Roger’s pâté isn’t flashy or overly fancy, it’s just really good. Often the finest foods are the most humble and unassuming. Just like the demure, white sandwich cookie delivered by Mark Dyett, husband of Watershed’s Life au Lait columnist, Lonelle Selbo. One bite of this sandwich cookie took it straight to the top of my list, and it had some pretty stiff competition. The biscuits were beyond melt-in-the-mouth: the buttercream filling, rich and creamy without being cloyingly sweet, while the dollop of homemade strawberry jam cut right through the butterfat. Perfection. I may have taste-tested this one more than was strictly necessary.

Mark hails from London, UK, but his West Country Swirls are an ode to his ancestral homeland, Dorset, a part of England renowned for its dairy products. “I experimented with varying cooking times, cooling and racking protocols, and different fillings, ending up with a creamy buttercream centre circled around a lightly spiced homemade strawberry jam,” says Mark. “The jam was developed in conjunction with our dear friends at the Snip Family Farm in Cherry Valley; it has the perfect fruit-to-spice balance.” The spice? Mark added just a hint of cardamom to the jam.

Both the cookie and pâté delivered what we hope to deliver with every issue we publish: flavour, personality, and most of all, a heartfelt story.

Roger’s Squirrel Pâté

In Ontario, as long as you have the appropriate licence, it’s perfectly legal to hunt squirrel September through December. But let’s just say you’re not up for a little squirrel hunting; chicken or duck livers from the butcher will do just fine. But if you plan on going full Grizzly Adams, remember to gently remove the gall bladder from the squirrel livers and soak them overnight in milk.

½ cup unsalted butter
5 livers, squirrel, chicken or duck
½ lb. deboned squirrel meat or chicken cut into thin strips
1 large red onion, diced
3 cloves garlic, minced
½ cup 35% cream
4 oz. cream cheese
1 tbsp. finely chopped fresh sage leaves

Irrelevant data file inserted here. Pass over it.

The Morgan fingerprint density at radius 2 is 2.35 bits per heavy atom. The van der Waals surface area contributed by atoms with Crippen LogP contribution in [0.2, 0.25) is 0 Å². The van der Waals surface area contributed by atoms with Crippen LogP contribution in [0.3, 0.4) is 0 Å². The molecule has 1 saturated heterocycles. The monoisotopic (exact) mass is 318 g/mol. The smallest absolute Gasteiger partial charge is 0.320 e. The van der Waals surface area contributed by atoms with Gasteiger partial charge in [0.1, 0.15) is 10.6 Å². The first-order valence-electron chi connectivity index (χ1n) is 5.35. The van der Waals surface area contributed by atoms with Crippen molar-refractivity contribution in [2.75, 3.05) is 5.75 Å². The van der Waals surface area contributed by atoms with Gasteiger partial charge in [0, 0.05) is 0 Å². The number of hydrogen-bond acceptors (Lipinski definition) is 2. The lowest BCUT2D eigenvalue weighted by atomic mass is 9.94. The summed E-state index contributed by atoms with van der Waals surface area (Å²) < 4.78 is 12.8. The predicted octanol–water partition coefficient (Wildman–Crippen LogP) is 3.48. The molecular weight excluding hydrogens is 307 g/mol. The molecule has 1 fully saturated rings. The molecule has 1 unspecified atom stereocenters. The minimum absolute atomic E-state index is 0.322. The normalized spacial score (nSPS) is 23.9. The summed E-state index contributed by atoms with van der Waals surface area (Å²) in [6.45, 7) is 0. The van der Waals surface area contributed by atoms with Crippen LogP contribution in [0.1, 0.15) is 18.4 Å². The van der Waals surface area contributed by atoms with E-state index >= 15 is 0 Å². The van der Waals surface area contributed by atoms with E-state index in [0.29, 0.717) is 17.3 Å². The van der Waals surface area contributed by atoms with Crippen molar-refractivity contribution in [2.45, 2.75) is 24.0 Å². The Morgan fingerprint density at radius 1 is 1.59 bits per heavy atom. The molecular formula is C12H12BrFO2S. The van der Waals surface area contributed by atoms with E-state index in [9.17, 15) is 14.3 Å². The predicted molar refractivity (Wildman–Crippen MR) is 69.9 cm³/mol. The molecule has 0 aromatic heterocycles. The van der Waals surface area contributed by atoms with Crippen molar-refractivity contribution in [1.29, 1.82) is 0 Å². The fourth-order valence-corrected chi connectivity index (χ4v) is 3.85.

1 tsp. finely chopped fresh rosemary; stem discarded
½ tsp. finely chopped fresh thyme; stem discarded
2 hard-boiled free-range eggs
½ tsp. fine sea salt
Pinch pepper or more to taste


  • Into a large skillet over medium heat, add butter, onion, and squirrel meat; stir and cook for about 2 minutes or until the meat has browned some, then add the prepared and drained livers.
  • Continue to cook and stir for 4 minutes or until meat is cooked all the way through.
  • Add garlic, stir and cook for 1 minute. Transfer contents of skillet to the bowl of a food processor. Add cream and purée for about 30 seconds; add cream cheese, herbs, eggs, salt and pepper and continue to purée until smooth, adding a dash more cream if needed.
  • Pack into a jar or bowl for serving; allow to cool completely before chilling in the fridge. Serve chilled.

Makes about 2 cups.

Mark’s West Country Whirls

“These delicate butter cookies are a take on the Viennese Whirls I remember fondly from my youth when my granny would make a homemade version of the boxed cookie made by the veritable Mr. Kipling. My granny had magic baking hands, and would often be seen sporting a flour-covered apron. She never measured anything, knowing exactly how much of everything she needed.” We aren’t all as talented as Granny, so, break out the kitchen scale; for the best results when baking use weights not volumes for dry ingredients.


25 grams of cornstarch
225 grams cake flour
250 grams soft but not oily butter
50 grams icing sugar, twice sifted

For the Buttercream Filling

100 grams soft but not oily butter
200 grams icing sugar, twice sifted
½ tsp. vanilla extract
½ cup strawberry jam, or another favourite jam; homemade is always best


  • Preheat oven to 350°F.
  • Line a cookie sheet or two with parchment paper; set aside.
  • Prepare a piping bag with a star tip; set aside.
  • Into a small bowl sift the cornstarch into the flour; set aside.
  • In a large bowl, using a handheld or stand mixer on medium speed, beat butter and sugar together until creamy.
  • Continuing to beat, gradually add the flour/cornstarch mix until a soft creamy batter forms. Transfer into piping bag and pipe in circular spirals onto the prepared cookie sheets, piping from the outside, spiralling inwards, ending in a tiny peak at the centre.
  • Bake for 11 minutes, then open oven door for a second to let some heat escape; close it again, and turn off heat. Watch closely; cookies should be pale with only the slightest hint of colour at the edges. Remove from oven; allow to cool for 5–10 minutes on the tray before transferring carefully to wire cooling racks. Once fully cooled, transfer back onto a tray and into the fridge to firm up before assembly.
  • While cookies are cooling, make the filling. In a large bowl with handheld or stand mixer on medium speed, cream together butter, sugar and vanilla until soft and fluffy; this may take several minutes.
  • To assemble the cookies, set the swirls out, bottoms up, in pairs.
  • Fill piping bag with buttercream, pipe a generous swirl of the buttercream onto one half of the cookie pair, then place a 1/4 teaspoon of jam in the middle. “Too much jam and you’ll have a sticky mess,” warns Mark. “Too little and your friends will miss out on that ‘ooh’ moment.” Top with the second cookie and lightly press together.
  • Refrigerate for storage but be sure to serve at room temperature.

Makes about 15 assembled cookies.

Story by:
Signe Langford

Photography by:
Mira Knott

[Winter 2022/2023 departments]